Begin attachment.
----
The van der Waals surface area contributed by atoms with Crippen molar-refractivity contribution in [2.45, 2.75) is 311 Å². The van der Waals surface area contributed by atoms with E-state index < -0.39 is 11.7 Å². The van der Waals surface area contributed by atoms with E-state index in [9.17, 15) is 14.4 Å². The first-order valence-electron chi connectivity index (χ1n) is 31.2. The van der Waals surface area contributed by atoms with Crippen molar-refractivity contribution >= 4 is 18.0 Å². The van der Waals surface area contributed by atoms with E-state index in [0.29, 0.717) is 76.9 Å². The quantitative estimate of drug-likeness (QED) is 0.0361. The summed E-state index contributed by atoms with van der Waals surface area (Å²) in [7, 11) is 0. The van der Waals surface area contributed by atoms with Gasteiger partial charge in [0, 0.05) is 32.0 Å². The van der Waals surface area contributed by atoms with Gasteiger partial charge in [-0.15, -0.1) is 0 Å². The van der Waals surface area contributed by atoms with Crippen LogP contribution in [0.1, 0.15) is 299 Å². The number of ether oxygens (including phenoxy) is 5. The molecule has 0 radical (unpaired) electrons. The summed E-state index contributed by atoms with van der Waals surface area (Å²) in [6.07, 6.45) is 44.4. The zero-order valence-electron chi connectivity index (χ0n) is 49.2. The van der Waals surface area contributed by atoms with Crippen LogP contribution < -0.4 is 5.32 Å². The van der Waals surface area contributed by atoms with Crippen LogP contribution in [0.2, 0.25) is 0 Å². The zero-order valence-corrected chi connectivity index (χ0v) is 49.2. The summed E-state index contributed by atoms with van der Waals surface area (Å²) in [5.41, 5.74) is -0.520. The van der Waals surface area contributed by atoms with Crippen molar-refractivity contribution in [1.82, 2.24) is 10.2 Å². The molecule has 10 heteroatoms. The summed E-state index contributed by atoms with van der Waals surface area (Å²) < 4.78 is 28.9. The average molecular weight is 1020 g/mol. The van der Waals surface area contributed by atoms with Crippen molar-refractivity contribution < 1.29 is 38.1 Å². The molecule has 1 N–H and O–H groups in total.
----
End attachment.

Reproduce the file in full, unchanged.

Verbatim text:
The van der Waals surface area contributed by atoms with Crippen molar-refractivity contribution in [2.45, 2.75) is 311 Å². The van der Waals surface area contributed by atoms with E-state index < -0.39 is 11.7 Å². The van der Waals surface area contributed by atoms with E-state index in [9.17, 15) is 14.4 Å². The first-order valence-electron chi connectivity index (χ1n) is 31.2. The van der Waals surface area contributed by atoms with Crippen molar-refractivity contribution >= 4 is 18.0 Å². The van der Waals surface area contributed by atoms with E-state index in [0.29, 0.717) is 76.9 Å². The quantitative estimate of drug-likeness (QED) is 0.0361. The summed E-state index contributed by atoms with van der Waals surface area (Å²) in [7, 11) is 0. The van der Waals surface area contributed by atoms with Gasteiger partial charge in [0, 0.05) is 32.0 Å². The van der Waals surface area contributed by atoms with Gasteiger partial charge in [-0.15, -0.1) is 0 Å². The van der Waals surface area contributed by atoms with Crippen LogP contribution in [0.1, 0.15) is 299 Å². The number of ether oxygens (including phenoxy) is 5. The molecule has 0 radical (unpaired) electrons. The summed E-state index contributed by atoms with van der Waals surface area (Å²) in [6.07, 6.45) is 44.4. The zero-order valence-electron chi connectivity index (χ0n) is 49.2. The van der Waals surface area contributed by atoms with Crippen LogP contribution < -0.4 is 5.32 Å². The van der Waals surface area contributed by atoms with Crippen LogP contribution in [0.2, 0.25) is 0 Å². The zero-order valence-corrected chi connectivity index (χ0v) is 49.2. The summed E-state index contributed by atoms with van der Waals surface area (Å²) in [5.41, 5.74) is -0.520. The van der Waals surface area contributed by atoms with Crippen molar-refractivity contribution in [1.82, 2.24) is 10.2 Å². The molecule has 10 heteroatoms. The summed E-state index contributed by atoms with van der Waals surface area (Å²) < 4.78 is 28.9. The average molecular weight is 1020 g/mol. The van der Waals surface area contributed by atoms with Crippen molar-refractivity contribution < 1.29 is 38.1 Å². The molecule has 1 N–H and O–H groups in total.